With five players and so many monsters, dungeons—called expeditions in New World—are where the fights are their messiest. The first trio of dungeons are bland trips into underground ruins filled with things you've already killed so many times before, but things do pick up, with more distinct settings and tricky boss encounters that require a bit of planning and communication. The majority of the fights still just put you in a big pile of players and mobs where you can hardly see what's going on, but you can expect a few more thoughtful scraps with unique enemies.
New World's real appeal, and the closest it gets to a focal point, is the faction rivalry. Three factions are looking to take control of Aeternum, with companies—New World's guilds—representing them by fighting wars and claiming settlements. When a company claims a settlement, it gets to tax players using its services, like crafting and player housing, as well as providing company and faction-wide benefits. These settlements are the hubs for each territory, so there's plenty of foot traffic, and a lot of competition.
Where the PvE quests yammer on about magic and prophecies and pit you against a generic evil force known as the Corrupted, which is completely incongruous to the grounded pioneer MMO New World is trying to be, the faction rivalry feels a lot more at home, with strong connections to crafting, the economy and PvP.
I've found myself setting up different operations in different settlements depending on who owns them and what the local economy is like. Windsward, for instance, has a vibrant economy and a trading post—where all the items and prices are determined by players—full of basic resources going cheap because it's one of the first settlements players encounter. This is where I spent a lot of time doing low-level crafting and continue to do much of my shopping. But the company that controls Windsward hasn't upgraded certain crafting stations that I use a lot, meaning I have to visit another settlement if I want to embark on high-level crafting projects.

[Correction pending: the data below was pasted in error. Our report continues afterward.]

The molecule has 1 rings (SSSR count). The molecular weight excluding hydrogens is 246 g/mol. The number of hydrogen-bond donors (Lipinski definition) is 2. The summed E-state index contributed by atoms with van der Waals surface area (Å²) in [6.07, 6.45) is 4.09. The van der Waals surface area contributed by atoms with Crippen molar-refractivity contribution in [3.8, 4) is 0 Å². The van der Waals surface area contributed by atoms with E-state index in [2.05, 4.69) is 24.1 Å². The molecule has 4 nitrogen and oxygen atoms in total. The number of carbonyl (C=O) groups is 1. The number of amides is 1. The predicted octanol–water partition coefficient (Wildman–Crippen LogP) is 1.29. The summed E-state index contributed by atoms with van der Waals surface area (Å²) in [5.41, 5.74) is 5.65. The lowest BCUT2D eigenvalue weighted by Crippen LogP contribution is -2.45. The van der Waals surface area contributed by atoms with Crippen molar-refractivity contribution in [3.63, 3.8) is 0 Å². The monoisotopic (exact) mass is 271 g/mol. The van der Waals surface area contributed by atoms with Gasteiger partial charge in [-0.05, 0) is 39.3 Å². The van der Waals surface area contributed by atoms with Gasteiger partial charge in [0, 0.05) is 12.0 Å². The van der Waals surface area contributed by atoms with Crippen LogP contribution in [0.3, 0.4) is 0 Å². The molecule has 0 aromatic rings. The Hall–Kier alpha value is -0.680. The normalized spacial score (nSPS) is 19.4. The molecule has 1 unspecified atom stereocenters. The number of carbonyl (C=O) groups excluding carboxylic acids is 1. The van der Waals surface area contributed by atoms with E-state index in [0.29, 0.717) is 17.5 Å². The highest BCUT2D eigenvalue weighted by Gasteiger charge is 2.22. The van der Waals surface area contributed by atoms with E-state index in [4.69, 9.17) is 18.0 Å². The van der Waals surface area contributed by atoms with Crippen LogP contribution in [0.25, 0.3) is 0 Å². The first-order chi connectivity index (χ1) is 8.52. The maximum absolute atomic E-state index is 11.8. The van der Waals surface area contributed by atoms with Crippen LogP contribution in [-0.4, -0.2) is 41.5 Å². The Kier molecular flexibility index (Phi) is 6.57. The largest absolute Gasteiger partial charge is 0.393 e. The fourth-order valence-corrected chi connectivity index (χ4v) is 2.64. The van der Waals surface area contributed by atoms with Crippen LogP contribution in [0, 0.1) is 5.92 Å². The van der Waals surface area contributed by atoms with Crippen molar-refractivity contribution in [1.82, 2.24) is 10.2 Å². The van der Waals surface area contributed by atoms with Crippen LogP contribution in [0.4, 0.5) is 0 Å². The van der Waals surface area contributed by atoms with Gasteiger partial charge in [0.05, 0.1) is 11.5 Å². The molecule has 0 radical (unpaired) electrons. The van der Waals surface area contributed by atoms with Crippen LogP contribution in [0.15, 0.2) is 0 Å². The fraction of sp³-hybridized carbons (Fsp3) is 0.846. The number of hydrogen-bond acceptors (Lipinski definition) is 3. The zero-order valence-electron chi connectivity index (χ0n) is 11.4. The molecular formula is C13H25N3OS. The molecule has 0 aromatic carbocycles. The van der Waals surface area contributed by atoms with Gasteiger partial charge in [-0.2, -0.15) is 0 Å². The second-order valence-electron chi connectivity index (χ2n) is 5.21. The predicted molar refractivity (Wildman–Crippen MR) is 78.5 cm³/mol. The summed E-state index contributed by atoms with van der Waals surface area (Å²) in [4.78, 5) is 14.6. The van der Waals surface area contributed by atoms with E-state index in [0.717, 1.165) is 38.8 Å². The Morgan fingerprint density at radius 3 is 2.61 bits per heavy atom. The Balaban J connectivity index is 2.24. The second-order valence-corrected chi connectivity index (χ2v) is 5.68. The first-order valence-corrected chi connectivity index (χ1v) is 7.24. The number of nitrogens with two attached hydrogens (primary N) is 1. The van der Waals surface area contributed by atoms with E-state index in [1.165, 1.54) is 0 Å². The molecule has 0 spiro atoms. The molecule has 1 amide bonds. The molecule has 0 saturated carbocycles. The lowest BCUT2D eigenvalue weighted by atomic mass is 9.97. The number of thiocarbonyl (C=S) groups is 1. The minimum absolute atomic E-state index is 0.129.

Most of what you can craft is extremely mundane—some new gear, some food, some furniture for your house—and you'll never encounter the meaty projects you can usually find in a dedicated crafty survival game. But I still find the actual act of crafting, and the gathering before that, deeply compelling. Unlike most MMOs, where you'll find a few gathering nodes here and there, Aeternum is filled to the brim with stuff to chop down, mine, pull out of the ground and skin. Even when things are quiet, you'll still usually hear the telltale sign that someone is at work—the crack of a pick axe striking iron, or the thud of an axe hitting wood.
Your crafting and gathering skills can level up, too, so you're always making progress. With higher levels you can start to see nodes and critters on your compass, get access to new resources and crafting projects, and even get bonuses that will help you in fights. With so many different meters and skills, it's easy to lose a day to the simple pleasures of being a rugged pioneer.
All this time you're helping other players, fulfilling orders that will develop a town, or filling the trading post with your surplus. If you're doing this in a territory controlled by your company, or another company in your faction, you'll receive both buffs and discounts, giving you more reasons to paint the map of Aeternum your colour. You'll also get these for just hanging out and doing stuff in specific territories, increasing your influence with them and getting to pick from a set of bonuses.
There are a few ways to support your faction. You can do town projects—craft this thing, hunt this thing—that contribute towards the growth of a settlement, allowing the company in charge to level up crafting stations and the like, in turn changing how the settlement actually looks. You can also embark on PvP quests that increase your faction's influence in a territory until you can declare war and flip it.